creativity a suitable day for making creative leaps

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What to do with 29 Feb-ruary? Mark Walmsley will use the day to make a start on his 1800-page monograph, Sophists have feelings too, which, he says, "will prove that whatever I do on 29 February will be Robin Cook's fault."

"Call it 'Beethoven Day'," says Harold Stone, on the very reasonable grounds that the words "Feb twenty-nine," are perfect lyrics for his Fifth Symp-hony (or at any rate far better than the usual "De De De Bomp)". His other suggestion is that Christmas Day should be moved to 29 February, to ensure not only that the ugly problem of gifts would then only arise once every four years, but also that we would have an extra 65 shopping days to prepare for it.

Mollie Caird points out that some Americans call it "Sadie Hawkins Day", and suggests that we Brits should name it "Stephen Hawking Day" to give us all an extra 24 hours to master A Brief History of Time.

Several readers suggested that 29 Feb should be moved to later in the year, on the grounds that nobody wants another February day. John Leonhardt suggests saving them for when the nation needs a surprise holiday. He recommends the appointment of a Leap Commissioner, to announce the surprise Leap Day at noon on the previous day. "Rename it the 32nd of July," says Frank Card. "This will lengthen one of our sunniest months, and spread the heavy July traffic over 32 days instead of 31."

AJ Brewer proposes splitting 29 Feb equally between 28 Feb and 1 Mar, each day thus having 36 hours, but with the hour re-defined, and special clocks built, so they still have only 24. "This will have the effect of slowing down life for these two days." Traffic and speech would move at a more sedate pace, and the Minute Waltz could be performed in 40 seconds.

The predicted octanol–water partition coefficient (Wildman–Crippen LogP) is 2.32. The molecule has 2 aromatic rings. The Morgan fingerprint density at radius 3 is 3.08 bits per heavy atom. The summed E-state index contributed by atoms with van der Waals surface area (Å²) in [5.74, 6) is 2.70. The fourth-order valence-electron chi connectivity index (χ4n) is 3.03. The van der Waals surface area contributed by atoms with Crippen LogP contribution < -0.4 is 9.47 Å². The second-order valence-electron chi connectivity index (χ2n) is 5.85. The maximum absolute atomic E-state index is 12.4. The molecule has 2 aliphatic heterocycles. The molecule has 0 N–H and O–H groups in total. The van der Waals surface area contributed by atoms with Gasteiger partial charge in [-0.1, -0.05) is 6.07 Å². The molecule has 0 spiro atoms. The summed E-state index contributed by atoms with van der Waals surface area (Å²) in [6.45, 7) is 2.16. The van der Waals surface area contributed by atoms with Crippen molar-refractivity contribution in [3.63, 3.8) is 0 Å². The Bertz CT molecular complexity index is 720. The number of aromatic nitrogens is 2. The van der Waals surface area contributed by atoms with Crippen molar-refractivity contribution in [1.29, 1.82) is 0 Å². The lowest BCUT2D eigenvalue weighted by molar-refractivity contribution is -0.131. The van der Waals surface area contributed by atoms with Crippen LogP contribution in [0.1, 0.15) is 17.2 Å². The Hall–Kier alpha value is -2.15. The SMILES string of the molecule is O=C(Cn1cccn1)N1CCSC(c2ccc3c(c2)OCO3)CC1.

"Make it the only day on which morris dancers may perform," says RJ Pickles. Ciarn Ryan says it could be used as a mat to wipe wet and dirty shoes before entering March.

Pat Herbert suggests relocating the Spring Bank Holiday to 29 Feb to increase national productivity. He also suggests "for signing dud cheques in a non-leap year".

"Change it to the Zero of March (coloquially the nilth)," advises Sandy Marshall. That will give us a day zero in the year zero in 2000, thus stopping "all the bickering about the first year of the 21st century."

"Cut it into four, so each year can have a share," says Bill Fowler. Sarah Saegert finds it "amazingly useful that once every four years one can arrange a meeting for the 'same time next month' on 29 January."

Sian Cole wants to move her birthday to 29 Feb, to coincide with the composer Rossini's, and to make her the shapeliest six-year-old on the beach.

Finally, M Joy proposes calling it "'World Day', when all debts are cancelled and old scores forgiven - a day wonderful enough to sustain all humankind until the next 29 Feb."

Prizes to: Mark Walmsley, John Leonhardt, AJ Brewer.

Next week, redundant grandmasters. Meanwhile, we seek uses for worms, in preparation for "Worm Awareness Week", which will shortly be with us. Three Larousse Dictionary of World Folklore prizes await the best suggestions received at: Creativity, the Independent, 1 Canada Square, Canary Wharf, London E14 5DL. Have a good leap day.

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